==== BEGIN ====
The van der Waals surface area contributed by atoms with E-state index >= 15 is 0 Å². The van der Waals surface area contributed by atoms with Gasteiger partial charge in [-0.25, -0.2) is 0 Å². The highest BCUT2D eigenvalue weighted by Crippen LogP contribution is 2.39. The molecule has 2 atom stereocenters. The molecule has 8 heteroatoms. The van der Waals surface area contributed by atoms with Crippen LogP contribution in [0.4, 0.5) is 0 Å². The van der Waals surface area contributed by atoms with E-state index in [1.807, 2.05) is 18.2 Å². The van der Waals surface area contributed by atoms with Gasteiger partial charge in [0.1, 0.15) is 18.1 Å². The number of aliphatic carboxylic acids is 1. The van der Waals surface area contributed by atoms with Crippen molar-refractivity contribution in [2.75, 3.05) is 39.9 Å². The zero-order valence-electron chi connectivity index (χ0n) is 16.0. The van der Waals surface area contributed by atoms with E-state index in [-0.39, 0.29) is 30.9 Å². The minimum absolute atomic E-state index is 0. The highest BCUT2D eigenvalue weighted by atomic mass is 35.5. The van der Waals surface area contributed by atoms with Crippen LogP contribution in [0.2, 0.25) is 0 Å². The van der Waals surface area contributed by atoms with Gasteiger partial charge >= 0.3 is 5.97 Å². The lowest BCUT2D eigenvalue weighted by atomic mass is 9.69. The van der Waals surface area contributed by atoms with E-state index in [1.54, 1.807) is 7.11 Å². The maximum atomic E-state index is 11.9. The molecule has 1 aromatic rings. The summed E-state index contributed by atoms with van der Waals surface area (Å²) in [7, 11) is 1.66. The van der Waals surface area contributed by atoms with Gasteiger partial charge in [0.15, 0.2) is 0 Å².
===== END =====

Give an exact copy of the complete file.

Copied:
The van der Waals surface area contributed by atoms with E-state index >= 15 is 0 Å². The van der Waals surface area contributed by atoms with Gasteiger partial charge in [-0.25, -0.2) is 0 Å². The highest BCUT2D eigenvalue weighted by Crippen LogP contribution is 2.39. The molecule has 2 atom stereocenters. The molecule has 8 heteroatoms. The van der Waals surface area contributed by atoms with Crippen LogP contribution in [0.4, 0.5) is 0 Å². The van der Waals surface area contributed by atoms with E-state index in [1.807, 2.05) is 18.2 Å². The van der Waals surface area contributed by atoms with Gasteiger partial charge in [0.1, 0.15) is 18.1 Å². The number of aliphatic carboxylic acids is 1. The van der Waals surface area contributed by atoms with Crippen molar-refractivity contribution in [2.75, 3.05) is 39.9 Å². The zero-order valence-electron chi connectivity index (χ0n) is 16.0. The van der Waals surface area contributed by atoms with E-state index in [-0.39, 0.29) is 30.9 Å². The minimum absolute atomic E-state index is 0. The highest BCUT2D eigenvalue weighted by atomic mass is 35.5. The van der Waals surface area contributed by atoms with Crippen LogP contribution in [0.2, 0.25) is 0 Å². The van der Waals surface area contributed by atoms with Gasteiger partial charge >= 0.3 is 5.97 Å². The lowest BCUT2D eigenvalue weighted by atomic mass is 9.69. The van der Waals surface area contributed by atoms with E-state index in [1.54, 1.807) is 7.11 Å². The maximum atomic E-state index is 11.9. The molecule has 1 aromatic rings. The summed E-state index contributed by atoms with van der Waals surface area (Å²) in [7, 11) is 1.66. The van der Waals surface area contributed by atoms with Gasteiger partial charge in [0.15, 0.2) is 0 Å².